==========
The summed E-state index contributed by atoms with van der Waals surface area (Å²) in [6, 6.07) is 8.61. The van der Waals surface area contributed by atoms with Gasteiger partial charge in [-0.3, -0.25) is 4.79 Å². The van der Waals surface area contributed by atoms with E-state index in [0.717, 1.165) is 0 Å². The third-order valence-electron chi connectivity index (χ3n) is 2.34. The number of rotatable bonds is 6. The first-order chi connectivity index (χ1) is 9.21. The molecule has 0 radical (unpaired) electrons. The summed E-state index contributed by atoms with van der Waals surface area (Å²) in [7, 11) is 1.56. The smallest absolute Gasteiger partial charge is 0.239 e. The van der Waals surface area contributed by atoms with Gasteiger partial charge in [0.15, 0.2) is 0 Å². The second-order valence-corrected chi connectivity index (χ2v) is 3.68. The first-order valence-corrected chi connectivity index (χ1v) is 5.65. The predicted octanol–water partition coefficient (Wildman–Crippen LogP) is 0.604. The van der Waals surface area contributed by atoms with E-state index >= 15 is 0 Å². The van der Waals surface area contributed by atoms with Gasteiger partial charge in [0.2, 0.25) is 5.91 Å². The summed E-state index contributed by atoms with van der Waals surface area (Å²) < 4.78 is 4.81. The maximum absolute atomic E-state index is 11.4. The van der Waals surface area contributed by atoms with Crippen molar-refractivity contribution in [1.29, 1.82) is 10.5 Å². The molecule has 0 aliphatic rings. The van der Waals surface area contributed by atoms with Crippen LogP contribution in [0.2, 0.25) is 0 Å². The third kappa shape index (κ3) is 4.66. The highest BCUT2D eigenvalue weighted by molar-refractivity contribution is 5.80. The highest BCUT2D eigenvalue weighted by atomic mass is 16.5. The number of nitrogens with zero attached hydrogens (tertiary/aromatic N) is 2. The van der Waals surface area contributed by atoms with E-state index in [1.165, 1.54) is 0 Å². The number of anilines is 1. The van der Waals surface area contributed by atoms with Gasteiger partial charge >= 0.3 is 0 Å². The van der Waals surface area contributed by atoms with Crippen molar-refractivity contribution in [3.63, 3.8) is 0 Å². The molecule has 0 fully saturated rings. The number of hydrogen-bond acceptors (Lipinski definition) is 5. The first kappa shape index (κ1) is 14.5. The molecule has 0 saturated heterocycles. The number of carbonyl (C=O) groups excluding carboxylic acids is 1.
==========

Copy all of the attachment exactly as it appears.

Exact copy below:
The summed E-state index contributed by atoms with van der Waals surface area (Å²) in [6, 6.07) is 8.61. The van der Waals surface area contributed by atoms with Gasteiger partial charge in [-0.3, -0.25) is 4.79 Å². The van der Waals surface area contributed by atoms with E-state index in [0.717, 1.165) is 0 Å². The third-order valence-electron chi connectivity index (χ3n) is 2.34. The number of rotatable bonds is 6. The first-order chi connectivity index (χ1) is 9.21. The molecule has 0 radical (unpaired) electrons. The summed E-state index contributed by atoms with van der Waals surface area (Å²) in [7, 11) is 1.56. The smallest absolute Gasteiger partial charge is 0.239 e. The van der Waals surface area contributed by atoms with Gasteiger partial charge in [0.15, 0.2) is 0 Å². The second-order valence-corrected chi connectivity index (χ2v) is 3.68. The first-order valence-corrected chi connectivity index (χ1v) is 5.65. The predicted octanol–water partition coefficient (Wildman–Crippen LogP) is 0.604. The van der Waals surface area contributed by atoms with E-state index >= 15 is 0 Å². The van der Waals surface area contributed by atoms with Gasteiger partial charge in [0.2, 0.25) is 5.91 Å². The summed E-state index contributed by atoms with van der Waals surface area (Å²) < 4.78 is 4.81. The maximum absolute atomic E-state index is 11.4. The van der Waals surface area contributed by atoms with Crippen molar-refractivity contribution in [1.29, 1.82) is 10.5 Å². The molecule has 0 aliphatic rings. The van der Waals surface area contributed by atoms with Crippen LogP contribution in [0.2, 0.25) is 0 Å². The third kappa shape index (κ3) is 4.66. The highest BCUT2D eigenvalue weighted by molar-refractivity contribution is 5.80. The highest BCUT2D eigenvalue weighted by atomic mass is 16.5. The number of nitrogens with zero attached hydrogens (tertiary/aromatic N) is 2. The van der Waals surface area contributed by atoms with E-state index in [1.165, 1.54) is 0 Å². The number of anilines is 1. The van der Waals surface area contributed by atoms with Gasteiger partial charge >= 0.3 is 0 Å². The van der Waals surface area contributed by atoms with Crippen molar-refractivity contribution in [3.63, 3.8) is 0 Å². The molecule has 0 fully saturated rings. The number of hydrogen-bond acceptors (Lipinski definition) is 5. The first kappa shape index (κ1) is 14.5. The molecule has 0 saturated heterocycles. The number of carbonyl (C=O) groups excluding carboxylic acids is 1.